Degradation of the endothelial glycocalyx in clinical settings: searching for the sheddases

Br J Clin Pharmacol. 2015 Sep;80(3):389-402. doi: 10.1111/bcp.12629. Epub 2015 May 22.


The endothelial glycocalyx has a profound influence at the vascular wall on the transmission of shear stress, on the maintenance of a selective permeability barrier and a low hydraulic conductivity, and on attenuating firm adhesion of blood leukocytes and platelets. Major constituents of the glycocalyx, including syndecans, heparan sulphates and hyaluronan, are shed from the endothelial surface under various acute and chronic clinical conditions, the best characterized being ischaemia and hypoxia, sepsis and inflammation, atherosclerosis, diabetes, renal disease and haemorrhagic viral infections. Damage has also been detected by in vivo microscopic techniques. Matrix metalloproteases may shed syndecans and heparanase, released from activated mast cells, cleaves heparan sulphates from core proteins. According to new data, not only hyaluronidase but also the serine proteases thrombin, elastase, proteinase 3 and plasminogen, as well as cathepsin B lead to loss of hyaluronan from the endothelial surface layer, suggesting a wide array of potentially destructive conditions. Appropriately, pharmacological agents such as inhibitors of inflammation, antithrombin and inhibitors of metalloproteases display potential to attenuate shedding of the glycocalyx in various experimental models. Also, plasma components, especially albumin, stabilize the glycocalyx and contribute to the endothelial surface layer. Though symptoms of the above listed diseases and conditions correlate with sequelae expected from disturbance of the endothelial glycocalyx (oedema, inflammation, leukocyte and platelet adhesion, low reflow), therapeutic studies to prove a causal connection have yet to be designed. With respect to studies on humans, some clinical evidence exists for benefits from application of sulodexide, a preparation delivering precursors of the glycocalyx constituent heparan sulphate. At present, the simplest option for protecting the glycocalyx seems to be to ensure an adequate level of albumin. However, also in this case, definite proof of causality needs to be delivered.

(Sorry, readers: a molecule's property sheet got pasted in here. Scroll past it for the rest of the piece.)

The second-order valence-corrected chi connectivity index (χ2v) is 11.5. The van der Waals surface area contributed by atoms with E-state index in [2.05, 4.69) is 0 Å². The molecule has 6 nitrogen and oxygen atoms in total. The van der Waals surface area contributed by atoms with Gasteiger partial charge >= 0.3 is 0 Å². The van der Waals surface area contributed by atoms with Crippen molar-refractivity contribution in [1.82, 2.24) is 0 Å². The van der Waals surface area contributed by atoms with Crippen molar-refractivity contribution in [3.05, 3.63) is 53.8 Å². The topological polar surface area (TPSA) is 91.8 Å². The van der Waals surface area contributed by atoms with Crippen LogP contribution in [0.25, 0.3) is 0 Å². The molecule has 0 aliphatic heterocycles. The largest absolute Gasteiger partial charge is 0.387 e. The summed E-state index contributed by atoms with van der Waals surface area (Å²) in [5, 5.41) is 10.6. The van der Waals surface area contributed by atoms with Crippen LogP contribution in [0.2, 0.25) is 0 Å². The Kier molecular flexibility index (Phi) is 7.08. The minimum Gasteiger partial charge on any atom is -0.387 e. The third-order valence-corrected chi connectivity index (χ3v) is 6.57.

Keywords: diabetes; inflammation; ischaemia; protease; renal failure; sepsis.

Publication types

  • Research Support, Non-U.S. Gov't
  • Review

MeSH terms

  • Animals
  • Anti-Inflammatory Agents / pharmacology
  • Anti-Inflammatory Agents / therapeutic use
  • Endothelium, Vascular / drug effects*
  • Endothelium, Vascular / enzymology*
  • Endothelium, Vascular / metabolism
  • Endothelium, Vascular / ultrastructure*
  • Enzyme Inhibitors / pharmacology
  • Enzyme Inhibitors / therapeutic use
  • Glycocalyx / metabolism
  • Glycocalyx / ultrastructure*
  • Glycosaminoglycans / pharmacology
  • Glycosaminoglycans / therapeutic use
  • Heparitin Sulfate / metabolism
  • Humans
  • Hyaluronic Acid / metabolism
  • Peptide Hydrolases / metabolism
  • Renal Insufficiency / metabolism
  • Renal Insufficiency / pathology
  • Renal Insufficiency / prevention & control
  • Reperfusion Injury / metabolism
  • Reperfusion Injury / pathology
  • Reperfusion Injury / prevention & control
  • Sepsis / metabolism
  • Sepsis / pathology
  • Sepsis / prevention & control
  • Serum Albumin / metabolism
  • Syndecans / metabolism


  • Anti-Inflammatory Agents
  • Enzyme Inhibitors
  • Glycosaminoglycans
  • Serum Albumin
  • Syndecans
  • glucuronyl glucosamine glycan sulfate
  • Hyaluronic Acid
  • Heparitin Sulfate
  • Peptide Hydrolases